You need to clarify this: "...I believe we should treat African Americans differently..." This seems contradictory to the whole rest of the paper.
Oh, no. I actually meant that the students should treat African American students from how they treat them now. I can use a different term, though.
Correction: Oh, no. I actually meant that the students should treat African American students differently from how they treat them now. I can use a different term, though.
Correction: "I believe we should treat African Americans respectfully..."
Besides this contradictory error, do you suggest any other improvements or revisions?
I don't find it persuasive, although I don't disagree with your premises. These three paragraphs are basically saying this is what you believe and everyone should agree with you. It's not persuasive!
Read through the steps here and use them.
It's an editorial, an essay that offers an opinion on an issue. It's not meant to be persuavsive.
"[w]rite a 3-paragraph editorial that tries to persuade students at the University of Georgia to accept African-American students." <~~???
Oh. How do I make it persuasive, then?
Read through those steps and follow them.
Each step doesn't have to result in a complete paragraph, but all the steps need to be addressed and dealt with.
I must have misread and misunderstood my instructions.
I don't understand what you mean.
Whether an assignment says "persuade" or "convince" or "argue," the point is the same:
1. State your proposition ... and make sure it's an arguable premise. If no one would disagree with you, then there's nothing to convince others about.
What are the other elements listed in the link I gave you above that you need to include?
What do you think now? I tried to follow your advice as well as the instructions in the website link you provided for me.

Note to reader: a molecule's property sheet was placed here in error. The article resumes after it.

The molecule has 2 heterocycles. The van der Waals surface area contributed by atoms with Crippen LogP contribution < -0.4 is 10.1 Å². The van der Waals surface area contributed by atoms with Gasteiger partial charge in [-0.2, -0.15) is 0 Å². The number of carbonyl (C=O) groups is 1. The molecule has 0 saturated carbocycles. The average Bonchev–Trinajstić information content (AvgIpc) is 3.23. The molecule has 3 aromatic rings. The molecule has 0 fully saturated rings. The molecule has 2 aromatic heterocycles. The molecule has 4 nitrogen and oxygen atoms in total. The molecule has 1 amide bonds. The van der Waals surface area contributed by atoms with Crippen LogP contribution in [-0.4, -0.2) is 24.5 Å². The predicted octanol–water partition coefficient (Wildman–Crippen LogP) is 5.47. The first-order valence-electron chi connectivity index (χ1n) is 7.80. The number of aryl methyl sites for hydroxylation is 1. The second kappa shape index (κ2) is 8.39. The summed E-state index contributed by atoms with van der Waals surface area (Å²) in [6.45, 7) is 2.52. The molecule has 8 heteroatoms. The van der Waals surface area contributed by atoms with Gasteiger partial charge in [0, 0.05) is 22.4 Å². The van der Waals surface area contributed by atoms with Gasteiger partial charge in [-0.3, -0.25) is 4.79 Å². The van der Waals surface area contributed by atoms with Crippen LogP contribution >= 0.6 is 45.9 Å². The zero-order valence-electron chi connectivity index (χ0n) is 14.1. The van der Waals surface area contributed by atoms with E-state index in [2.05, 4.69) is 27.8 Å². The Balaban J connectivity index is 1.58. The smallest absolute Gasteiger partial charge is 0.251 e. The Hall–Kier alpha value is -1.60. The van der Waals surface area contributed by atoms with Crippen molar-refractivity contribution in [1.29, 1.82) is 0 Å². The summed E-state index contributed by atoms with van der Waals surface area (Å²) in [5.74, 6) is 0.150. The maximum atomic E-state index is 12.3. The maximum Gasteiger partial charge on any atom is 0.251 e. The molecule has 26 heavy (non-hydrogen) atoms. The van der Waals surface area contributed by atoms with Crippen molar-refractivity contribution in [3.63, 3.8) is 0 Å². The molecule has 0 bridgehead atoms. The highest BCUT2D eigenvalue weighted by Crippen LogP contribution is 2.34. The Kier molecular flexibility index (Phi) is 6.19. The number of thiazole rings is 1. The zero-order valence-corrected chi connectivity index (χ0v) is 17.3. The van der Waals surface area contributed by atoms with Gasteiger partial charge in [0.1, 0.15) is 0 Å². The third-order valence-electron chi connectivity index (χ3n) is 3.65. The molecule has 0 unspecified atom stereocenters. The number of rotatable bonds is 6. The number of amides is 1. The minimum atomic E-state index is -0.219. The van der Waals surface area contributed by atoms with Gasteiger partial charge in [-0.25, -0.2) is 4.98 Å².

Correction: As a student, why have you enrolled in the University of Georgia? What do you wish or intend to gain? You might answer by naming the degree you want to pursuit in order to achieve your dream job. This is the same reason African Americans have for attending our university as well. However, although they came here merely for an education, African Americans have only dealt with harsh prejudice at the University of Georgia so far. Therefore, it is time for us to make a change.
Although society insists otherwise, we must change our cruel behavior toward African American students. They are like us: students who possess the same goals for education. How would you feel if you were hated by every member of the student body before they even knew your name? If you were judged by a characteristic you are born with? The color of their skin doesn’t nor shouldn’t matter. Like us, African Americans are living, breathing beings. Although many believe them to be inhuman, they have feelings and emotions; hopes and dreams. Like us, they also wish to receive an education. And who are we to deny themselves of that? Who are we to deny them of learning, to harass them, to judge them based upon their skin tone? We consider them as monsters, but what are we when we treat African Americans in this way? How are we any different from the vile creatures they are described as and that are told about to children by their parents at night?
Furthermore, African American students deserve to be treated with respect because, according to the Declaration of Independence, “all men are equal” and “they are endowed by their Creator with certain unalienable Rights.” Therefore, they have the same right to attend this university as we do. Thus, we have no reason to treat African American students as unfairly and cruelly as we have. Yes, this type of behavior may be considered as “the norm” towards African Americans, but the reality of the situation is that this needs to change. Forget whatever you have been told. They are humans who came here as students; nothing more. So, we should treat them as such; as we want to be treated.